Wherever he can Procopius blackens her character. When he relates the baptism of Theodosius, he describes a youth that Belisarius lifted out of the water. Orthodox baptism happens when a child is still a baby in most cases today. The lifting out of the water invites the Orthodox faithful reading this scuttlebutt to imagine a very young boy. Apparently the boy was baptised on the eve of the voyage to Africa where the affair commenced. Was she supposed to be taken as a corrupter of innocents?
Knowing that Emperor Justinian was persecuting non-Orthodox Christians and pagans alike, and that to ensure their lives many converted, we can see that Theodosius was probably baptised at a much later age – where his size wouldn’t allow him to be lifted out of the water. Was the youth actually a young man in the thrall of an alpha female?
For Antonina to have been the reason that her husband was disrespected by his officers we have to inquire about her motives or at least about how she felt about him. Did she hate him? He loved her. Was she angry? I pose the question and delve into why.
She grew up in and around the Hippodrome as Empress Theodora did. When Belisarius quelled the Nika Riots with the massacre in the Hippodrome – did her family and friends perish – how many of them? Did Theodora arrange her marriage to Belisarius so that the palace had a well disguised spy next to their most talented general? When Theodora wanted the Pope to be assassinated was she really expecting Antonina to do the job? By doing the deed did she accomplish what Belisarius could not? Did Belisarius inhibit Antonina’s ambition by refusing to take the throne in Carthage, Italy or Constantinople when there were openings for him to do so? Was Belisarius’ religious piety too much for her more sensual nature?
I’ve set Antonina’s monologue at that point in time where Belisarius has returned from conquering Italy; the plague has not reached Asia Minor where Belisarius has been reassigned; and Antonina has foiled a plot to oust Justinian and place Belisarius on the imperial throne in Constantinople. Having heard about his wife’s affair, Belisarius sends his stepson, Photius to spirit away Theodosius and bring Antonina to the Persian front to account for herself. It’s interested to note that after placing her under arrest and returning to Constantinople, the Empress commands Belisarius to reconcile with his wife. He does so and then goes on to fight for Justinian once more in Italy before going into early retirement. Apparently, Antonina refused to go back to the Eastern front where Belisarius had treated her so shabbily, and he would not go off to war without her.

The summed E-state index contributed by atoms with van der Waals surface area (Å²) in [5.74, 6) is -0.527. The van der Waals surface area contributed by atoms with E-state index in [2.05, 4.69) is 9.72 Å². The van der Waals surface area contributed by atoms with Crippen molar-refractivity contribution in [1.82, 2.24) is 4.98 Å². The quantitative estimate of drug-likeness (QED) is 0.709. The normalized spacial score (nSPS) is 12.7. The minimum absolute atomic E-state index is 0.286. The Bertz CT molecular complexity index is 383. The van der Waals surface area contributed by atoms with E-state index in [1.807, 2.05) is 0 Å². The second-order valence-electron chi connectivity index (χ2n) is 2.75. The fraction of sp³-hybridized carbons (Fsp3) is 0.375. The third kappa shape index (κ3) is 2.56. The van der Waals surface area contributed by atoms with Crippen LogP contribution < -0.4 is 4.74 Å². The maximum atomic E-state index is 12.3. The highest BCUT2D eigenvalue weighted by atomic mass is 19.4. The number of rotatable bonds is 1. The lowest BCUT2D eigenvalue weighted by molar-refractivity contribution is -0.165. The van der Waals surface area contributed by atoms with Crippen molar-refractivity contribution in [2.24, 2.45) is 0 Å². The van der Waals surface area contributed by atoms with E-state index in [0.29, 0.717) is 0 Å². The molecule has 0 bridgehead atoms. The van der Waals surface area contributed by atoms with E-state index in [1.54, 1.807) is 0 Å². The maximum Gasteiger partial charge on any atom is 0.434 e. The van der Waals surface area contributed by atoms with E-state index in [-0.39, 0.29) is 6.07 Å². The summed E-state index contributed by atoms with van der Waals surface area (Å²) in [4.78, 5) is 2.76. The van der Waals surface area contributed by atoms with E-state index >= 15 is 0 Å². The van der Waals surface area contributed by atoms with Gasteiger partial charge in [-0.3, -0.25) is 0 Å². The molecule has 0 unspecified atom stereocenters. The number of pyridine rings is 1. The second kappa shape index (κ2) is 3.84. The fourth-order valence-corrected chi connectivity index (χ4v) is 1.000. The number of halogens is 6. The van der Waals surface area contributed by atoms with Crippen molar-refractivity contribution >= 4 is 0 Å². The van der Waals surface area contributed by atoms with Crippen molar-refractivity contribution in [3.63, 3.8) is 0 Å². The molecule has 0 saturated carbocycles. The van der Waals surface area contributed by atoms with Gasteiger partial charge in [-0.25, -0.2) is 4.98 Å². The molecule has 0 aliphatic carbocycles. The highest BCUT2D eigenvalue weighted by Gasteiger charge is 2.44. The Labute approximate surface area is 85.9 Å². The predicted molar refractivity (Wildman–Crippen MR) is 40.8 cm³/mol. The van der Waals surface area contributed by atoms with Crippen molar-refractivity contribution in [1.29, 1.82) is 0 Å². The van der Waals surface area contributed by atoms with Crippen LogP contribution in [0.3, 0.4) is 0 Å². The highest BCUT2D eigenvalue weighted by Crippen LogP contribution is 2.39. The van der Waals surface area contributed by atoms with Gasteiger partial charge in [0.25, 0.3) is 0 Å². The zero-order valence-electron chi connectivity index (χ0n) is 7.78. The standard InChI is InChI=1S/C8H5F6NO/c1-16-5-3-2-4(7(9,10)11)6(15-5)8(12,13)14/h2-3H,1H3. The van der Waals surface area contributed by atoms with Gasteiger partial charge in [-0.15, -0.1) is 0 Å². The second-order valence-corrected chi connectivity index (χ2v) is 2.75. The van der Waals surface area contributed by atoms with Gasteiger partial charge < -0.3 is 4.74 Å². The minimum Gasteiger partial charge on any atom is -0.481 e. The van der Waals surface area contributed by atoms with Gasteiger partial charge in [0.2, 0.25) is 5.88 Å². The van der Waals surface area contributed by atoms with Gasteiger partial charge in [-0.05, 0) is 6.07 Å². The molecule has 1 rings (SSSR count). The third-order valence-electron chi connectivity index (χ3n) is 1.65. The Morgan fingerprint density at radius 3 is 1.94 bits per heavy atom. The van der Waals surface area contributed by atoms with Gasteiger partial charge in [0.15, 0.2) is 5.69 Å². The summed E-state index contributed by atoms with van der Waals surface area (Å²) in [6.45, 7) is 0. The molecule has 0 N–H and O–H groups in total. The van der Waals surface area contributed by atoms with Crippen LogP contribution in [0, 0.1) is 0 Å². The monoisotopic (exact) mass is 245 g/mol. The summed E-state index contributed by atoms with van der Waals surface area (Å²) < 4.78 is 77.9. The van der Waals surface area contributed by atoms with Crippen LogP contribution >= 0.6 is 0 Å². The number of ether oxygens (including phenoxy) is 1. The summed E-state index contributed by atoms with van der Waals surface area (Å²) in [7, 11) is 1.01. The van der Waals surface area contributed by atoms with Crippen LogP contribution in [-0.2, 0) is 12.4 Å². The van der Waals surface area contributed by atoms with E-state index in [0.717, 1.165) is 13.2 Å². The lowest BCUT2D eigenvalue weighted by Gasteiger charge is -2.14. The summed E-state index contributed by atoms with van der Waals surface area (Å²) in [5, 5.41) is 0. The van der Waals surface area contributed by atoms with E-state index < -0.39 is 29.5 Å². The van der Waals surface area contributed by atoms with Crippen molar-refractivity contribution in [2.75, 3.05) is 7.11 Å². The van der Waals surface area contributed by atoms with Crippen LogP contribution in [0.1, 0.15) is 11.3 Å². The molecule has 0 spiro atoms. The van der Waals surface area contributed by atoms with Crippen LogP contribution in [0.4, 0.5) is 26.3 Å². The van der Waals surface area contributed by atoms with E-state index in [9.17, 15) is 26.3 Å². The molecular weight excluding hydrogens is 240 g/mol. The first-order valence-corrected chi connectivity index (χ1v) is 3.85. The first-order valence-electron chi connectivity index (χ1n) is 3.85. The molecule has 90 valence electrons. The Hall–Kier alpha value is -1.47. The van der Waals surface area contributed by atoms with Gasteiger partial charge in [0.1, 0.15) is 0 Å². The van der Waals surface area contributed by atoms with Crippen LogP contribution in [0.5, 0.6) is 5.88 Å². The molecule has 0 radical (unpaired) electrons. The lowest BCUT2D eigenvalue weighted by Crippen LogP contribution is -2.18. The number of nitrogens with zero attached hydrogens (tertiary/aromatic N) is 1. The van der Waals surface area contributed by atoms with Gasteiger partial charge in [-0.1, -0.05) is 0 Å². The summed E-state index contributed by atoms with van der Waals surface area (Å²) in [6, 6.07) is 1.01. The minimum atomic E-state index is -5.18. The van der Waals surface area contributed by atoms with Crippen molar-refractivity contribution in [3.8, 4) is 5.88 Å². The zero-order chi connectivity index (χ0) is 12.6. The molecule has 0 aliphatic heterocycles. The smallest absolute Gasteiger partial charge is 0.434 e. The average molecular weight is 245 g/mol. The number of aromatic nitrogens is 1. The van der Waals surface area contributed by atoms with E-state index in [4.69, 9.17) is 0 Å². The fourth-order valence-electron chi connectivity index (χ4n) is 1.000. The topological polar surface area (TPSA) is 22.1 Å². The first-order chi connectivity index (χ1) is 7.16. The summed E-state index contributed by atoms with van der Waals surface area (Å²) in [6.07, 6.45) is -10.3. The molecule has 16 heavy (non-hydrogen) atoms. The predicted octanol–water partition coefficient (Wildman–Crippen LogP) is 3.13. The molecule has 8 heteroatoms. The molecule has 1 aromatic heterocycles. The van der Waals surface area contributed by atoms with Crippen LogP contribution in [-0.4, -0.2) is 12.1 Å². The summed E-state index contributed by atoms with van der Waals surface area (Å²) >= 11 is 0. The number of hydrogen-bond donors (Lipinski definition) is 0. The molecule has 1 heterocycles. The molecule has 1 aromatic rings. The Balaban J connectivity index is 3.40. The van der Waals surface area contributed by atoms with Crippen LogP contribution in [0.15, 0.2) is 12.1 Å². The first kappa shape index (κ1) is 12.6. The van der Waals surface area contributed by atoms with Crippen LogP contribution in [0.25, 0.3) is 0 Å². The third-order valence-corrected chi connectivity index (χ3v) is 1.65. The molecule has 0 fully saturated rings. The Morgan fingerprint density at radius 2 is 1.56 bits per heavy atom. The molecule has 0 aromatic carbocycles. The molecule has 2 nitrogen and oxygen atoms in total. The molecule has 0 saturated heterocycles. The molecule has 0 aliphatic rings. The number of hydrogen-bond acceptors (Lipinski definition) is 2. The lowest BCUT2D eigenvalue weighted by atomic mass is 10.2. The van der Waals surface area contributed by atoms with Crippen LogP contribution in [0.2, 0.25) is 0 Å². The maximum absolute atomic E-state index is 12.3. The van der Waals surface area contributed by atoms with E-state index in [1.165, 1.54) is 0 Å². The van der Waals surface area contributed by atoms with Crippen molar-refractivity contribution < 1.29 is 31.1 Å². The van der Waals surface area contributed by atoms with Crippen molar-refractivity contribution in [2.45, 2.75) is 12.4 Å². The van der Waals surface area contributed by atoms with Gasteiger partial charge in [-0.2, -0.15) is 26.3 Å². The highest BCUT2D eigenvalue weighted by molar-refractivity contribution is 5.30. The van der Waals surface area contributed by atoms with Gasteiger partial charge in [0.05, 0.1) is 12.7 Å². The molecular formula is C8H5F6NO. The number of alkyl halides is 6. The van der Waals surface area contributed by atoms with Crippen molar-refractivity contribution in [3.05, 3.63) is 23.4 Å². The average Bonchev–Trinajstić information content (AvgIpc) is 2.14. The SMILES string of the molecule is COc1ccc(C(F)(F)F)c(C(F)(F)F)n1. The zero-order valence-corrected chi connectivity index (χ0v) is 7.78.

A dramatic monologue for an older actress. I meant to capture Antonina in a 10 minute performance but she is such a rich character that I kept going. There are a lot of beat changes and I hope to have written a vehicle to show off an actress’ range from high status to low as well as the breadth of experience of this fascinating woman’s life – burlesque dancer/wanton, patrician, mother, schemer, murderess, lover, indispensable wife and adulteress.
As a performance piece it can go over a minimum of 10, 15 or 20 minutes but stopping at these points. Of course, to realize this in live performance an actress adept at using silence together with the natural process of transferring the written word to the stage, may see the piece run longer. The time estimates are based on my own audio rendition of it which are placed in italics through the text at the closest natural finish.
Theodosius, you take my breath away. You know, you do. You know you are unique, don’t you? Unique and precious and indispensable. Dear, dear boy. Tell me again, how I drive you wild with the wanting of me, all of me, all of my luxurious, ample, self – how my breasts were made to be cupped in your palms and my round, ripe, bottom the soft, easy, handle of the stirrup for your ride. Ride and ride and ride. This is why I invite you to my bath. I can’t get enough of you – your energy, your boldness, your vitality, your desire to please me, pleasure me: come for me, relish in my experience. Let me teach you the fringe benefits I learnt in burlesque.
Theodosius, what a fitting name – God’s gift. Yes, you are. God’s gift to me. Come suckle at my breast once again.
Theodosius? Why do you shrink away? Who frightens you? Come back!
Hello. Hello. Who approaches? Who dares?
Lucia! I said we were not to be disturbed. Who? Soldiers? Flavio? Here? Now? He is supposed to be with his army in the East.
Perfume! Now. Strong perfume! Hurry! And Lucia, do not let him in here until I am ready to receive him. Go, quickly.
He mustn’t suspect.
What is he doing back so early? I sent missives that I would be heading out at month’s end. Someone has been in his ear. It couldn’t be Constantine this time. Silencing him was a trifling afternoon well spent. The egotist, thinking he could besmirch me, to Flavio. If I could bring down the Pope with a little diplomatic entanglement what challenge was a boy masquerading as a Byzantine General?